The amorphous form can be used as a means to enhance the aqueous solubility of very poorly water soluble drugs. However, amorphous solids frequently crystallize with time, negating any solubility advantages. We are interested in understanding why some drugs crystallize more easily than others. Also, it is well known that crystallization can be delayed or inhibited by adding polymers. The mechanism(s) of crystallization inhibition by polymers are not well understood and are being intensively investigated in the Taylor lab. We are currently comparing the inhibitory ability of various common pharmaceutical polymers in the presence and absence of moisture and as a function of temperature. In addition, we are examining the utility of novel cellulose derivatives for preparing amorphous solid dispersions with controlled release profiles, in collaboration with the lab of Professor Kevin Edgar. Recently, we have discovered that moisture can induce amorphous-amorphous phase separation in some drug polymer mixtures and we are probing the underlying intermolecular interactions and thermodynamics of these systems. We are also studying drug-polymer miscibility and investigating what factors govern if a particular drug and polymer mix. In order to address this question, it is necessary to implement high resolution analytical techniques to assess the miscibility of the systems. Techniques that are currently being evaluated include FT-Infrared Spectroscopy, X-Ray Powder Diffraction, Differential Scanning Calorimetry and various microscopic techniques.
Once a solid amorphous dispersion has been successfully prepared, it is necessary to understand how enhanced solution concentrations are generated. We are therefore currently developing methods to study the extent and longevity of the supersaturation generated by dissolving amorphous solids and the influence of polymers on the solution levels attained.
Dissolution of Amorphous Solid Dispersions
Stabilization of an amorphous drug in the solid matrix during storage is only half the battle – the drug must also be prevented from crystallizing as the matrix hydrates during dissolution, and also prevented from precipitating from the supersaturated solution subsequently produced following dissolution. We are currently studying the dissolution behavior of amorphous solids and investigating the role of the polymer in inhibiting crystallization from either the hydrated matrix or the supersaturated solution. This research involves probing drug-polymer interactions in both the solid and solution phases, as well as the nature of any submicron structures generated during dissolution. We are also trying to understand the maximum solution concentrations achievable using solid dispersion technology.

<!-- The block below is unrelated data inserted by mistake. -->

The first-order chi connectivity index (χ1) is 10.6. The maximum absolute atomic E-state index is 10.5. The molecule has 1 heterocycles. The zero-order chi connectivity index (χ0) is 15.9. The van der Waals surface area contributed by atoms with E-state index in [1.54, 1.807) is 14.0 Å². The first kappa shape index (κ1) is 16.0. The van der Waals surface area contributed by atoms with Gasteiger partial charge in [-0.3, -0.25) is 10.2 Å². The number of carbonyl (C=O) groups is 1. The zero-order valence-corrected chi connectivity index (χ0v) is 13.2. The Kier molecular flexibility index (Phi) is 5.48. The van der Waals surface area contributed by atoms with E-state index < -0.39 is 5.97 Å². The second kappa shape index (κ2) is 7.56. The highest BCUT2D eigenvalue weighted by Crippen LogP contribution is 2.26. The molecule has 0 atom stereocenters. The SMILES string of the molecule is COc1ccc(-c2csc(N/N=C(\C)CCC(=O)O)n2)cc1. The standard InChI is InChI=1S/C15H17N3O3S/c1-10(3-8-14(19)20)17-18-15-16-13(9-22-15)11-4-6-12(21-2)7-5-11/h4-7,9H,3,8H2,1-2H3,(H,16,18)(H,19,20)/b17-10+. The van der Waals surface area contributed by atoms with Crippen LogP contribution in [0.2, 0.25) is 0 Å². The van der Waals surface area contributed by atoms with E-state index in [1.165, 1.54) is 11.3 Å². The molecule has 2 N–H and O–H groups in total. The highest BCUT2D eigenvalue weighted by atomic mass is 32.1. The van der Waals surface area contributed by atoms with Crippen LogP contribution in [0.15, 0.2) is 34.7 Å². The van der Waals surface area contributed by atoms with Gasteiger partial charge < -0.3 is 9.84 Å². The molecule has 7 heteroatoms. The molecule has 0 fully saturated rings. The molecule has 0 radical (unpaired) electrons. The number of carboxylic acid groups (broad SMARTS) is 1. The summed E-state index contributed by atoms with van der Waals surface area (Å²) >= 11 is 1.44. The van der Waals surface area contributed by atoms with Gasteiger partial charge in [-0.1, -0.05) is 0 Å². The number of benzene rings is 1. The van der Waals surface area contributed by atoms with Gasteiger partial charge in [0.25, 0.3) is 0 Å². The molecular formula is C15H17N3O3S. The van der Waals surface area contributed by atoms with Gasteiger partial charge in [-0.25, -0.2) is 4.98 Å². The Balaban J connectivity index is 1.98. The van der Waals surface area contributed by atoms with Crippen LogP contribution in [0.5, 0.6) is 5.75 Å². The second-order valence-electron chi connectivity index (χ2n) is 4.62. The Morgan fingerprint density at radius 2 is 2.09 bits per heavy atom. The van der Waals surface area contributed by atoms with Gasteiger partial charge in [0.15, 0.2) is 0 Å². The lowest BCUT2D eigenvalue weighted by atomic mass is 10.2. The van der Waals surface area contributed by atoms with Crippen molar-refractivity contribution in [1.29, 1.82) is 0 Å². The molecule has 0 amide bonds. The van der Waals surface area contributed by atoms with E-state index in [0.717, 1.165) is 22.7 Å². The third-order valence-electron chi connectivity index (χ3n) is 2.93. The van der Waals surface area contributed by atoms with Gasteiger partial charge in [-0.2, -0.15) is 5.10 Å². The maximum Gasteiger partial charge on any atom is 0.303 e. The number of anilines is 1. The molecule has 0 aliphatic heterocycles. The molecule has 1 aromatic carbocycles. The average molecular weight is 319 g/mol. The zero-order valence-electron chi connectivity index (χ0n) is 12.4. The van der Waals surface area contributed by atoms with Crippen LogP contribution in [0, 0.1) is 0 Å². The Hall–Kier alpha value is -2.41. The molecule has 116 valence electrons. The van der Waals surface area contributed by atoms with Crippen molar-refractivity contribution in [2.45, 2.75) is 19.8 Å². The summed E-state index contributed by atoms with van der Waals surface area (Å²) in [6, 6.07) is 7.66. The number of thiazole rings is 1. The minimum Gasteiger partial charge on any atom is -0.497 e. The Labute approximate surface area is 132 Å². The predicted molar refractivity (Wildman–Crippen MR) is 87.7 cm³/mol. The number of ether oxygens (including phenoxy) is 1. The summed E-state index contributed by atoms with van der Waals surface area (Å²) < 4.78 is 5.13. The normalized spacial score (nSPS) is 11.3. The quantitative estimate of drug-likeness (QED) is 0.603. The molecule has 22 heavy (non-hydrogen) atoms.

There are generally considered to be 5 major types of water-solid interactions affecting pharmaceutical solids. These are: adsorption to surfaces, absorption into disordered systems, deliquescence, capillary condensation and hydrate formation. In general we are interested in how these water-solid interactions influence the physical and chemical stability of single-component and multi-component pharmaceutical systems. Recently, our research has concentrated on the phenomenon of deliquescence lowering. This work has been carried out in collaboration with Professor Lisa Mauer. When two deliquescent solids are mixed together, the deliquescence point of the mixture is considerably lower than the individual deliquescence relative humidities. This means that a solution of the two components can be formed at moderate relative humidities leading to chemical and physical instabilties. We have also shown that degradation products can cause deliquescence lowering and can increase the hygroscopicity of the system.
At a more fundamental level, X-Ray Photoelectron Spectroscopy is proving to be a useful tool to examine the chemistry of water on organic crystal surfaces and to probe the strength of the water-solid interactions. This research is a collaborative effort with Dr Dmitry Zemlianov, Birck Nanotechnology Center.